Light-Recoil 45 ACP Loads: Three Comfortable ‘A’ Choices
Not everyone is looking for a +P or a bear-killer load. Some are simply wishing to sustain their ability with a handgun that seems more difficult to handle than ever. Here are some choices.
The road in life isnít always straight and narrow. It can be winding and even out of control. Some changes are unwelcome, even fearful. Among the significant changes as we age is a loss of muscle mass. Shooters who once handled hard-kicking handguns now find them ever more difficult to handle. Arthritis and a culmination of old injuries make firing the big-bore pistol difficult. These individuals, along with young shooters who have adopted a lightweight pistol such as a Colt Commander, and slightly-built female shooters interested in a low-recoil load, are faced with difficult decisions. Once the decision is made to take advantage of the big-bore 45 ACP handgun, shooters are seldom willing to back down to the 9mm.
A knowledgeable reader asked for help in choosing a good factory load for his Commander 45 ACP, and this report is an answer. He had solved the problem of practice loads well. It isnít difficult to find a good lead-bullet load for practice. The Oregon Trail 200-grain semiwadcutter bullet and a modest charge of WW 231 powder will break 800 fps and function in most 1911s. But for personal-defense handguns, expansion is desirable, so that calls for a jacketed hollowpoint bullet to prevent over penetration and ricochet.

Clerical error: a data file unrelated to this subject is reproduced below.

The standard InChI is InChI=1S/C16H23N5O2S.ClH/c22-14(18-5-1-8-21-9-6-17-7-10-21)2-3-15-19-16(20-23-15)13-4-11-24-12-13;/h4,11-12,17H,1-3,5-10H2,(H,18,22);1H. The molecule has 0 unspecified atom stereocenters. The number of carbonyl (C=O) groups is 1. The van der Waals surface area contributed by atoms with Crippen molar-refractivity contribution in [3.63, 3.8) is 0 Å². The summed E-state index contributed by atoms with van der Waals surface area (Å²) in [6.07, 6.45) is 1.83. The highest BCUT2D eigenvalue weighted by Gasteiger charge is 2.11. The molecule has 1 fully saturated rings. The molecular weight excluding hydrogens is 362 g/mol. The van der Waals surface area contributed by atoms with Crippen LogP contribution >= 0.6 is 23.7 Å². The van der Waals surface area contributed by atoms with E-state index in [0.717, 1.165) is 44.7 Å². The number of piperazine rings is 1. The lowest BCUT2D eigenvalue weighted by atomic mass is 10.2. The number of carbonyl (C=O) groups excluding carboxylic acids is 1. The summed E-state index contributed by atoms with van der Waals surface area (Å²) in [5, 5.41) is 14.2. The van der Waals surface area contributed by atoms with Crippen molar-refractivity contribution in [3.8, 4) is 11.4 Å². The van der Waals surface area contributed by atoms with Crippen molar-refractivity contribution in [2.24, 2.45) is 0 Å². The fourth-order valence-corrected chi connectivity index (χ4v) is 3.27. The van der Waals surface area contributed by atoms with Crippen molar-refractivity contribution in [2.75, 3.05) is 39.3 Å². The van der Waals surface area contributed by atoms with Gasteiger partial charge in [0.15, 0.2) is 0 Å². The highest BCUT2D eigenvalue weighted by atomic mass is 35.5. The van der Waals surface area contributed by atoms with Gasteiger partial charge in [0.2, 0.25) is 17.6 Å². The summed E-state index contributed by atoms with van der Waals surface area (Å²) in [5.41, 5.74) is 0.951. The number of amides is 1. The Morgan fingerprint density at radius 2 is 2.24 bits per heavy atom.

In our Gun Tests ammunition evaluations, we have stressed that when the power factor of a load reaches 200, then the handgun becomes more difficult to use effectively in personal defense. As an example, the standard 230-grain 45 ACP hardball load at 850 fps breaks 195 in power factor. The 185-grain JHP at 1000 fps hits 185. Few hardball loads actually clock 850 fps, but most of the 230-grain JHP loads do.†
Are there load choices that will diminish the recoil of full-strength 45 ACPs and still produce acceptable performance ó not exactly -P loads, but ones that are easier to handle than most and give a shooter with tired muscles a fighting chance at handling a big-bore handgun with accuracy and speed?
We went looking for some loads that produce reasonable recoil coupled with good downrange ballistic effect while functioning with standard recoil springs. Our test guns were a 4-inch-barrel Kimber CDP, the personal-defense pistol of one of our raters and a SIG Sauer P250 45-caliber compact. For comparing the recoil of +P loads to our controlled-recoil samples, larger pistols, including the FNH 45, were used. Here are our recommendations.